Illinois’ smoke-free law celebrates five years
Jan. 1, 2013, marked the fifth anniversary of the Smoke Free Illinois Act, which protects everyone, regardless of where they work or live, from the health risks associated with secondhand smoke exposure.
Five years ago, Illinois enacted the strongest clean indoor air law in the country, prohibiting smoking in nearly all “public places” where people gather.
There is no safe level of exposure to secondhand smoke. Sixty-nine of the chemicals in secondhand smoke can cause cancer. Children and adults with allergies or breathing problems often feel worse when exposed to secondhand smoke.
The landmark Smokefree Illinois legislation prohibits smoking in most indoor public places and workplaces including bars and restaurants. Today, more than half of the country’s population, and 30 states, the District of Columbia, Puerto Rico and the U.S. Virgin Islands, all have strong smoke-free laws. Additionally, many cities and counties throughout the country have passed their own smoke-free laws.
Smoke-free laws are popular because they improve public health and reduce the health care costs to treat people with smoking-related diseases.
Following are some of the benefits of Smokefree Illinois:
• According to data collected by the Illinois Department of Public Health, since Smoke Free Illinois went into effect, tobacco-related hospitalizations and health care costs have decreased substantially. In fact, hospitalizations for tobacco-related diseases are well below those in the two years prior to the Smoke Free Illinois Act.
• Hospitalizations for heart disease have shown the greatest decline. It is estimated that more than 30,200 heart disease hospitalizations in Illinois have been prevented since passage of the Smoke Free Illinois Act. Based on an average cost for a heart disease admission of nearly $39,000, there has been an estimated savings of $1.18 billion in hospital costs alone.
• In 2008, 21.2 percent of Illinois adults smoked; in 2012, that number dropped to 16.9 percent.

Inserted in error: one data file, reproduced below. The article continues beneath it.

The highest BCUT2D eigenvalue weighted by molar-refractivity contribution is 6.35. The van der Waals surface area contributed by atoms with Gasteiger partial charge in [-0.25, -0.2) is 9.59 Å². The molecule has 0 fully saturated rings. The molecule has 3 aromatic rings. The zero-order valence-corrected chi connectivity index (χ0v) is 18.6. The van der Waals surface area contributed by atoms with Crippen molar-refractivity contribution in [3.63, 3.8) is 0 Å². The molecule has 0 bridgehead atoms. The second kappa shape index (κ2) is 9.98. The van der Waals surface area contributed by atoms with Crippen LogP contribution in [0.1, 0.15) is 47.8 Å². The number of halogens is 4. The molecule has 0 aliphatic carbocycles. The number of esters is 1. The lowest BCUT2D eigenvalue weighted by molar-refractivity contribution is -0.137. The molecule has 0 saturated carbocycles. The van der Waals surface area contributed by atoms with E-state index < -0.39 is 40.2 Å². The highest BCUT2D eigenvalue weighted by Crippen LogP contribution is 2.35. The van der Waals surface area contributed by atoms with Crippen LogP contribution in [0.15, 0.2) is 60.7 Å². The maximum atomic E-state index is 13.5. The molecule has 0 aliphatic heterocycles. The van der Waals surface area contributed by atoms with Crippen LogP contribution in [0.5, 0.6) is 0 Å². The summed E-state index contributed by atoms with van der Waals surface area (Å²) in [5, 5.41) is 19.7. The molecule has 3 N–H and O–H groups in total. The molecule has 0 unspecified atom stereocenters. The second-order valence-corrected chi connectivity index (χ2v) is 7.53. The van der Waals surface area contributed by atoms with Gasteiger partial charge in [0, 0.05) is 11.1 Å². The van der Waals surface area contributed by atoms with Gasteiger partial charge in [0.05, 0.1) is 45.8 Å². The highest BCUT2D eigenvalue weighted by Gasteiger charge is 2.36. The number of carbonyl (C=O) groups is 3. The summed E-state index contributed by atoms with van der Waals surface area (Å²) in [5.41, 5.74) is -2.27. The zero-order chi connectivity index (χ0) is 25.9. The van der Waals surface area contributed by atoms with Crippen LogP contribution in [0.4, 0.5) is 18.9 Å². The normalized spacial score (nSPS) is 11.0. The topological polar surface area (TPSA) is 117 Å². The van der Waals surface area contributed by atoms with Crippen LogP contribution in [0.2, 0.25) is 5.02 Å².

For information about quitting smoking, can call the Illinois Tobacco Quitline at 1-866-QUIT YES (1-866-784-8937.) The Quitline has trained counselors who provide professional advice about how to quit, and can provide free nicotine replacement products (patches, gum and lozenges).
Locally, the Winnebago County Health Department (WCHD) provides classes or individual counseling to clients trying to quit. Those services also can assist with access to patches, gums and lozenges through the Illinois Quitline. WCHD has a class that will meet for the second time at 4 p.m., Thursday, Jan. 10, at Crusader Community Health’s West State Street site. New participants can begin attending that class and participate in six of the seven total sessions, each about 80 to 90 minutes in length.
Two other classes to be offered by WCHD are as follow:
• Thursdays, from 6 to 7:30 p.m., beginning Jan. 10; and,
• Wednesday evenings, from 5:30 to 7 p.m., beginning Feb. 3, at Crusader Community Health’s Seventh Street and Broadway location.
For additional information about quitting smoking, including having other classes or counseling provided, or to get questions answered about smoking, tobacco and secondhand smoke, contact the WCHD’s Tobacco Programs Office at (815) 720-4269, or Larry Didier at firstname.lastname@example.org, or visit the WCHD website at www.wchd.org.
From the Jan. 9-15, 2013, issue
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